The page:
I always have my cameras in AF-C. This is a continuous autofocus mode which means as long as the shutter button is pressed halfway (or use AF-On / back button focussing), the camera will be constantly evaluating and changing the focus as I move or my subject moves. Even if my subject is stationary, I always use AF-C. I work on the basis that if my subject can move, it is likely to move.

I very rarely use manual focus in wildlife photography.

Fujifilm X-H1 Focus Mode Selector set to Continuous
Fujifilm X-H1 Focus Mode Selector set to Continuous.

Autofocus (ii) Next steps

Once we are past the fundamentals of AF-S and AF-C we have to look at the more advanced AF modes. These are accessed via the MENU / OK button > AF/MF SETTINGS > AF MODE.

Depending on your camera you will see SINGLE POINT, ZONE, WIDE/TRACKING and ALL

Fujifilm X-H1 AF Modes
Fujifilm X-H1 AF Modes.

My default is a single point. I’ll use this for stationary subjects or anything which is moving but not too fast or erratically that I can’t keep a single AF point on the key area of interest, often an eye. The single point frame has 6 selectable sizes which can allow incredible accuracy for the focal point. I tend to use these sizes when my subject is stationary and I’m taking a close-up portrait type of wildlife photograph. When using a single point, it is important to consider moving the active point around the viewfinder to match your intended composition.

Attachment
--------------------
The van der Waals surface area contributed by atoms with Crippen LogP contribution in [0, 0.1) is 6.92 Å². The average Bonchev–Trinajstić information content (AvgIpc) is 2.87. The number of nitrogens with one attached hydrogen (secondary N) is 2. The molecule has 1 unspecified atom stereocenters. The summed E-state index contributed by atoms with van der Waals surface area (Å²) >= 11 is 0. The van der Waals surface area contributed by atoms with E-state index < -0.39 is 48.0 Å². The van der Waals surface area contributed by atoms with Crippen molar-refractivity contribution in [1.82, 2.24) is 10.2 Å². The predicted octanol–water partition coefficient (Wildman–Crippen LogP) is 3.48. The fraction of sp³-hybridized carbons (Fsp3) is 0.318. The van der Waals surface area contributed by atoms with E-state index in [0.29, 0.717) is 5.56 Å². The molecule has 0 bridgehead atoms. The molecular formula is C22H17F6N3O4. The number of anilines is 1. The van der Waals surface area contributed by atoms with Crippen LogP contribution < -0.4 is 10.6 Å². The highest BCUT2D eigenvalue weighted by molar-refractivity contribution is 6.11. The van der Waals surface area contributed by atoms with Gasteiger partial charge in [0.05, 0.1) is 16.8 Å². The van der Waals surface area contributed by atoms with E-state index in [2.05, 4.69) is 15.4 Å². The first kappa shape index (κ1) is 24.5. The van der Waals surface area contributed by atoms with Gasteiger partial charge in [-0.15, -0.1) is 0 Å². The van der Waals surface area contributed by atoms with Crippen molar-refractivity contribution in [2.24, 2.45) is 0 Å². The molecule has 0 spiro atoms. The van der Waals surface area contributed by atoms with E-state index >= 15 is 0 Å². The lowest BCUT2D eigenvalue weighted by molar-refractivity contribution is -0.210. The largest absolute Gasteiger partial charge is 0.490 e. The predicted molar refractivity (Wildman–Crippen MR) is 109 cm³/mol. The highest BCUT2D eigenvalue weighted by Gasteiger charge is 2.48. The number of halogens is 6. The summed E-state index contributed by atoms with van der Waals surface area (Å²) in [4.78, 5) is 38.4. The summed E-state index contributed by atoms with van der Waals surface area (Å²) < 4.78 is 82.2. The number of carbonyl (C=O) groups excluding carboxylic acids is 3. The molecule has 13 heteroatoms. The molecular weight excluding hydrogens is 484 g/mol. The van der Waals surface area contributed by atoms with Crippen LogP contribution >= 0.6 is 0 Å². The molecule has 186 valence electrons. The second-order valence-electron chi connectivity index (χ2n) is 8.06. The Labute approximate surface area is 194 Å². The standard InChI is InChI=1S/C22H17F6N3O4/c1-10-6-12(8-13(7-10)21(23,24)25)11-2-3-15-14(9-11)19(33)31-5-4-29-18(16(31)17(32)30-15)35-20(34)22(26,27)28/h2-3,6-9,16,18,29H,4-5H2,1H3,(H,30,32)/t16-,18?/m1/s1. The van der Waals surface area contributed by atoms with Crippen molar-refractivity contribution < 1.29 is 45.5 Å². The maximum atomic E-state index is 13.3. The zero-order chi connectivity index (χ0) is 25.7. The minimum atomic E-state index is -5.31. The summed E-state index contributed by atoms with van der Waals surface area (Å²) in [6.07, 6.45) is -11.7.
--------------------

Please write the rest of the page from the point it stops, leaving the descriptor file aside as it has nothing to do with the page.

For the maximum amount of compositional versatility I make 325 AF points available for selection rather than the reduced 91.

Using a single AF point to photography Yellow-billed Oxpeckers on a Hippo's back.
I always look at exploring the relationships between species. To photograph these Yellow-billed Oxpeckers on top of a Hippo's back, it was important to place a single AF point right over one of them.
(X-H1, 100-400mm - 1/550, f/5.6, ISO1000, 400mm)

If a subject is moving too quickly or erratically and I can’t accurately keep it on a single point, I progress to zone focussing. When focus is achieved in the centre of one of three different sized zones, the camera continuously tracks the subject as it moves across the AF points within the zone.